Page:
The Rishon Lezion Magistrate’s Court extended the detention on Thursday morning of two of the main suspects in the scandal over the purchase of three new submarines for the Israeli navy.
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The two: Michael Ganor, the Israeli representative of German shipbuilder ThyssenKrupp, which is to build the subs and missile corvettes to protect offshore natural gas drilling platforms; and Avriel Bar-Yosef, the former navy admiral and deputy national security advisor, were ordered held for another five days of questioning.
Ganor is suspected of money-laundering, bribery, conspiracy and fraud; while Bar-Yosef, who played a key role in the approval process for the sub deal and helped prepare the government’s official opinion approving the purchase, is suspected of bribery, conspiracy, breach of trust and money-laundering.
During the court hearing on extending their remand, Ganor’s lawyer claimed his client was innocent of all charges. In response, Judge Einat Ron said: “In the first decision on the detention I noted that the material collected by the police contains a reasonable suspicion [of a crime]. This suspicion has now grown stronger with the developments in the investigation,” she said.
The police said the evidence has strengthened its suspicions against Ganor, and the police presented the court with a 48-page confidential report about Ganor’s involvement.
Ron rejected the claims by the attorneys for the two, in which they fought the extension of their detention, saying the great amount of publicity the case has received in the press means it would make it impossible for them to obstruct the investigation – and therefore they should be released to house arrest. The judge said given the nature of the investigation and the suspicions, any possible obstruction of justice must be prevented and house arrest is not an acceptable alternative.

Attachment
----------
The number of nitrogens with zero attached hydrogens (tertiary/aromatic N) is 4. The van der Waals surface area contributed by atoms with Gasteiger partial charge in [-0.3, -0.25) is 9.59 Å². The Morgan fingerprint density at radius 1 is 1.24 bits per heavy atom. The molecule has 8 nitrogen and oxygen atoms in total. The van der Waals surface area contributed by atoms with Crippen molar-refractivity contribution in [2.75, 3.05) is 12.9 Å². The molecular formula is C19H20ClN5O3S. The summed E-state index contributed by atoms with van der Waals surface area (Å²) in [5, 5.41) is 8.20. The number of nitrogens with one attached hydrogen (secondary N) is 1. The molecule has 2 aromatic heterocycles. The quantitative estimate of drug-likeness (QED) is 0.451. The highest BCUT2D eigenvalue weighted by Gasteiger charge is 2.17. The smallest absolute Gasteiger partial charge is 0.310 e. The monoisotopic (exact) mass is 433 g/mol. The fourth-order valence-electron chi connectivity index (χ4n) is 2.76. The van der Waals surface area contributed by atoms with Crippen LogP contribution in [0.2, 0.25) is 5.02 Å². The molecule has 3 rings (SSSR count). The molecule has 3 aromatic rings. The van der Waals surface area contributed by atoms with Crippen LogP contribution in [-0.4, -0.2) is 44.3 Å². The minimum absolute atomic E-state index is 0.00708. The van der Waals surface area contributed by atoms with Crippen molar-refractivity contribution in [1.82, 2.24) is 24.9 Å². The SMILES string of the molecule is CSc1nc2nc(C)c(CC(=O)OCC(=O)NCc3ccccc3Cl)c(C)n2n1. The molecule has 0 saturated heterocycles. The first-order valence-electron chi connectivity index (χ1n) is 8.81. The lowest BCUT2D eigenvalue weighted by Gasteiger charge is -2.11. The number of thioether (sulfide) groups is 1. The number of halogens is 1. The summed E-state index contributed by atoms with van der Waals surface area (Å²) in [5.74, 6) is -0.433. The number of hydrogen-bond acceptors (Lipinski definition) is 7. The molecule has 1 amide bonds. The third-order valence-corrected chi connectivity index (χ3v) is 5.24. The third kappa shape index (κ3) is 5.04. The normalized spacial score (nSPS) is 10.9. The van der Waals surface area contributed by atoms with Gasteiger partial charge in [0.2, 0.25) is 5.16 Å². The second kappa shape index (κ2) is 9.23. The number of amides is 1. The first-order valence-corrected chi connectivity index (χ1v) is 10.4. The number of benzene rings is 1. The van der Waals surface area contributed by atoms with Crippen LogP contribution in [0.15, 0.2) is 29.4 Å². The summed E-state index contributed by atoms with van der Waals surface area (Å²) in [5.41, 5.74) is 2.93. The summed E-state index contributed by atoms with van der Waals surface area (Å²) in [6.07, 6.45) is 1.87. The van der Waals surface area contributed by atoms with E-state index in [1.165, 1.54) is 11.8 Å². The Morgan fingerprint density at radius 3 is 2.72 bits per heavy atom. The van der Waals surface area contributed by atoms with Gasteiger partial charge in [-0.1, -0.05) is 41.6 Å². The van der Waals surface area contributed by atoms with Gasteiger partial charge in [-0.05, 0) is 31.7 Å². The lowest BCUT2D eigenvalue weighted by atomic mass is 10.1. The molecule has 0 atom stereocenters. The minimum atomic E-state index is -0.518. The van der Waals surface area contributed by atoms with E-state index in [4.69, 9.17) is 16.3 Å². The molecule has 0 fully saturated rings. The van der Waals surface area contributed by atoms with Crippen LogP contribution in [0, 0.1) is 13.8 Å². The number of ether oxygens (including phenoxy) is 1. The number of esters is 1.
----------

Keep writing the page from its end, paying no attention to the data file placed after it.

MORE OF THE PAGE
“Happily, most of the large amount material gathered by the police has not been published by the press, but is still in at this stage found where it should properly be, in the police files only,” said the judge. It can be concluded that the investigative authorities have a great deal of material that has not yet been released, but the police still have a lot of work left to do, she added.
The court also extended the house arrest of David Shimron, Prime Minister Benjamin Netanyahu’s personal lawyer, on Wednesday. Shimron was questioned by police for the third time on Wednesday. Shimron is also Ganor’s attorney, but the police have not yet publicly said of what he is suspected.
Ronen Shemer, a lawyer who works with Ganor, is also being held in custody. He is suspected of destroying evidence by shredding documents related to the case, as well other possible crimes.
On Wednesday, the police’s national fraud squad was also detained and questioned the former head of the Israeli navy, Vice Admiral (res.) Eliezer Marom, over his role in the affair. He is suspected of accepting bribes. Marom confirmed that he was the one who recommended Ganor, a former navy officer, for the job of brokering the sub deal as ThyssenKrupp’s representative; but Marom said he did so because he believed Ganor was the best person for the job, said sources involved in the investigation.
Marom did not deny he holds overseas bank accounts in Cyprus, but said he never received any money for backing Ganor. During questioning, Marom said the money in the accounts came from various business deals he was involved in since he retired from the military in 2011.